Bad bank not needed to solve India loan mess, says Arvind Panagariya
India already has institutions that can deal quickly with bad loans, says Niti Aayog vice-chairman Arvind Panagariya
Latest News »
- GSK Pharma’s profit plunges 63.4% to Rs26.42 crore, plans to introduce more vaccines
- Donald Trump hails Jared Kushner for ‘proving’ Russian links wrong
- Behind Manafort loans, army pilot who flew into Donald Trump’s orbit
- India will need $4.5 trillion by 2040 for infrastructure: report
- Vodafone-Idea merger expected to complete in 2018
New Delhi/Mumbai: There is no need for India to set up a new state-run fund manager to resolve the world’s highest stressed assets ratio as it already has institutions that can deal quickly with the problem, a top government adviser said.
Creating such an entity, a so-called bad bank, “can easily result in the loss of valuable time, perhaps as much as a year,” said Arvind Panagariya, vice-chairman of Niti Aayog, the government’s top policy planning body, in an interview. “There are in existence four or five reasonably-sized asset reconstruction companies plus there is a State Bank-run ARC, which we can further strengthen. The latter can play a useful role in providing market discipline.”
As well as moving some larger non-performing assets out of banks, India also needs to recapitalize lenders and probably on a scale larger than previously anticipated, Panagariya said on Monday. Ridding bank balance sheets of bad loans is crucial to reviving credit growth and furthering Prime Minister Narendra Modi’s goal of creating more jobs in the $2 trillion economy.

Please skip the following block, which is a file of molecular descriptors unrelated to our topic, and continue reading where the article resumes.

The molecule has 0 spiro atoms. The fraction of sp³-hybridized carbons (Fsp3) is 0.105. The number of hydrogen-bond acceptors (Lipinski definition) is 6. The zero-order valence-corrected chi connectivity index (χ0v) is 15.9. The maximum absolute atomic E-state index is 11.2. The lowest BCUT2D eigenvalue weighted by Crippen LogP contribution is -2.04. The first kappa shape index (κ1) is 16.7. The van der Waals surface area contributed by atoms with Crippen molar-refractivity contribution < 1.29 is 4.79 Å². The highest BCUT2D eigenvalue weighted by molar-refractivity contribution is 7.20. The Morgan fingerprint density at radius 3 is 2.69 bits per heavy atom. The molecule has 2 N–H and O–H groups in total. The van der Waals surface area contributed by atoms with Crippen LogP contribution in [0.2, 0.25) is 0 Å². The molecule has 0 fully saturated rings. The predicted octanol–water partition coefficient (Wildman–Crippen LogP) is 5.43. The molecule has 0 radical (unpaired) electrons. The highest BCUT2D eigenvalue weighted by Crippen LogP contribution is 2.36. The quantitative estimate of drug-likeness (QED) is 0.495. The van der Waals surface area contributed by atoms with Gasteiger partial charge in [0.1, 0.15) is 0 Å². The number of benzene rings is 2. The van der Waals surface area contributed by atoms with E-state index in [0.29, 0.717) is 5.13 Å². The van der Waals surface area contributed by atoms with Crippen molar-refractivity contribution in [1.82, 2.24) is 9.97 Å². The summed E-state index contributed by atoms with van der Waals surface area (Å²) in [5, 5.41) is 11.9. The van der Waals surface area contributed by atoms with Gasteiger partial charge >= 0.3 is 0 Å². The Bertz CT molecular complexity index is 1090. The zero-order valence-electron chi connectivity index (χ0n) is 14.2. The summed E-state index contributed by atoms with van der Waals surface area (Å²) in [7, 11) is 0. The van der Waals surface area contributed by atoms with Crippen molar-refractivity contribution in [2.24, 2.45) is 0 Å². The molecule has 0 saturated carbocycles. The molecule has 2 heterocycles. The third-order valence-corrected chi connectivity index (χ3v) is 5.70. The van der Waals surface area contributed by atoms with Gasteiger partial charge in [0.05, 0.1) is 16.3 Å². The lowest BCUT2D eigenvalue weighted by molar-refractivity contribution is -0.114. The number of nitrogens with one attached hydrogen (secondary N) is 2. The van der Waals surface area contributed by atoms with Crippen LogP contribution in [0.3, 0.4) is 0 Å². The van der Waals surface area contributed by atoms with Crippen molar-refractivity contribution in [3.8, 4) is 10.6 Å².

Stressed assets—that comprise bad loans, restructured debt and advances to companies that won’t be able to service the debt—have risen to about 16.6% of total loans, government data shows. The proposal for a state-run bad bank to resolve the problem was mooted by Arvind Subramanian and other advisers to the finance minister in India’s annual Economic Survey in January.
State-run banks will need more than the Rs700 billion ($11 billion) that the government planned to infuse under a revamp plan proposed in 2015, Panagariya said. “Since then, the scale of NPAs has grown,” he said.
Past attempts to solve the problem by injecting cash into banks to boost their capital buffers haven’t led to a revival of loan growth. The task has been partly complicated by an economic slowdown and a reluctance to lend at state-run banks, which accounted for 80% of bad debt in the system last year.
The largest asset reconstruction companies in the country are run by Edelweiss Financial Services Ltd, JM Financial Ltd and Kotak Mahindra Bank Ltd, Brookfield Asset Management Inc., Canada’s largest alternative asset manager, has set up a joint venture with State Bank of India to invest in stressed assets in the Asian nation.
According to a proposal mooted last month by Niti Aayog in a draft of its three-year action agenda, the government should support the auction of larger non-performing assets to private ARCs and bolster the State Bank of India-led ARC. The government is yet to provide details on implementation.
Banks can auction bad loans to asset reconstruction companies by offering them a 20% stake to ensure that their own returns are maximized if the soured debt is resolved closer to face value, Panagariya said.
“This way, the ARC will have enough skin in the game to resolve the asset,” said Panagariya, a professor of the Indian political economy at Columbia University. “Since 80% stake would remain with the banks, we would minimize the possibility of allegations that the banks parted with the assets at a throw-away price.” Bloomberg